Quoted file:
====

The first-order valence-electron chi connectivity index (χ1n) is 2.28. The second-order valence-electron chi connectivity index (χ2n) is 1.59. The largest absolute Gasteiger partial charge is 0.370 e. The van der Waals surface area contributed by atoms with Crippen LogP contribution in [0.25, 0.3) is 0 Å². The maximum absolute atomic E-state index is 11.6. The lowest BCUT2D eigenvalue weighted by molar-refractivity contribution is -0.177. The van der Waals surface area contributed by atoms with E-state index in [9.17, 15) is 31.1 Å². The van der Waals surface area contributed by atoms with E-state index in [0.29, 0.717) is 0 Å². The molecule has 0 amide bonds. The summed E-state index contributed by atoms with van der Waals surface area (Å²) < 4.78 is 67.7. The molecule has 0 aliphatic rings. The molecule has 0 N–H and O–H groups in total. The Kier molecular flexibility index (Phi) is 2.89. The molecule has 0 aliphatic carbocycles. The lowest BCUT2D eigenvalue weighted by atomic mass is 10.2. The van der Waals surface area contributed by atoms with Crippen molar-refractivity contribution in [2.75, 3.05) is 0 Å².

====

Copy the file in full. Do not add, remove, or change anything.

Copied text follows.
The first-order valence-electron chi connectivity index (χ1n) is 2.28. The second-order valence-electron chi connectivity index (χ2n) is 1.59. The largest absolute Gasteiger partial charge is 0.370 e. The van der Waals surface area contributed by atoms with Crippen LogP contribution in [0.25, 0.3) is 0 Å². The maximum absolute atomic E-state index is 11.6. The lowest BCUT2D eigenvalue weighted by molar-refractivity contribution is -0.177. The van der Waals surface area contributed by atoms with E-state index in [9.17, 15) is 31.1 Å². The van der Waals surface area contributed by atoms with E-state index in [0.29, 0.717) is 0 Å². The molecule has 0 amide bonds. The summed E-state index contributed by atoms with van der Waals surface area (Å²) < 4.78 is 67.7. The molecule has 0 aliphatic rings. The molecule has 0 N–H and O–H groups in total. The Kier molecular flexibility index (Phi) is 2.89. The molecule has 0 aliphatic carbocycles. The lowest BCUT2D eigenvalue weighted by atomic mass is 10.2. The van der Waals surface area contributed by atoms with Crippen molar-refractivity contribution in [2.75, 3.05) is 0 Å².